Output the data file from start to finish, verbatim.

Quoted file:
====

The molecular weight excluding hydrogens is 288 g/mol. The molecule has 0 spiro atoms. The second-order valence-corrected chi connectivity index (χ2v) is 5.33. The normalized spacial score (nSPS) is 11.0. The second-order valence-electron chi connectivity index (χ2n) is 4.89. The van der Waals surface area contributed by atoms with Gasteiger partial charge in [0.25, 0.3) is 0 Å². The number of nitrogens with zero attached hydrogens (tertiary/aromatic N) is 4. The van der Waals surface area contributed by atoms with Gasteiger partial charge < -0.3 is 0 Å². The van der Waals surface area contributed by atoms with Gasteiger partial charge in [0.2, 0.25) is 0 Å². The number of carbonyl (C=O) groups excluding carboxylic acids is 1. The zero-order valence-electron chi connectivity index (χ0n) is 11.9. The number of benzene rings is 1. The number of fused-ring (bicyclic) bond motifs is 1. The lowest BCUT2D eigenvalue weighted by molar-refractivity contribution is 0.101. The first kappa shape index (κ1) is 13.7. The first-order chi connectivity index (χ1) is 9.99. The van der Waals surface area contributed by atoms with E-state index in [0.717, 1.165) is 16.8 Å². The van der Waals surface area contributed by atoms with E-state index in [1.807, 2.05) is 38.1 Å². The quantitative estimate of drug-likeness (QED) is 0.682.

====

The molecular weight excluding hydrogens is 288 g/mol. The molecule has 0 spiro atoms. The second-order valence-corrected chi connectivity index (χ2v) is 5.33. The normalized spacial score (nSPS) is 11.0. The second-order valence-electron chi connectivity index (χ2n) is 4.89. The van der Waals surface area contributed by atoms with Gasteiger partial charge in [0.25, 0.3) is 0 Å². The number of nitrogens with zero attached hydrogens (tertiary/aromatic N) is 4. The van der Waals surface area contributed by atoms with Gasteiger partial charge < -0.3 is 0 Å². The van der Waals surface area contributed by atoms with Gasteiger partial charge in [0.2, 0.25) is 0 Å². The number of carbonyl (C=O) groups excluding carboxylic acids is 1. The zero-order valence-electron chi connectivity index (χ0n) is 11.9. The number of benzene rings is 1. The number of fused-ring (bicyclic) bond motifs is 1. The lowest BCUT2D eigenvalue weighted by molar-refractivity contribution is 0.101. The first kappa shape index (κ1) is 13.7. The first-order chi connectivity index (χ1) is 9.99. The van der Waals surface area contributed by atoms with E-state index in [0.717, 1.165) is 16.8 Å². The van der Waals surface area contributed by atoms with E-state index in [1.807, 2.05) is 38.1 Å². The quantitative estimate of drug-likeness (QED) is 0.682.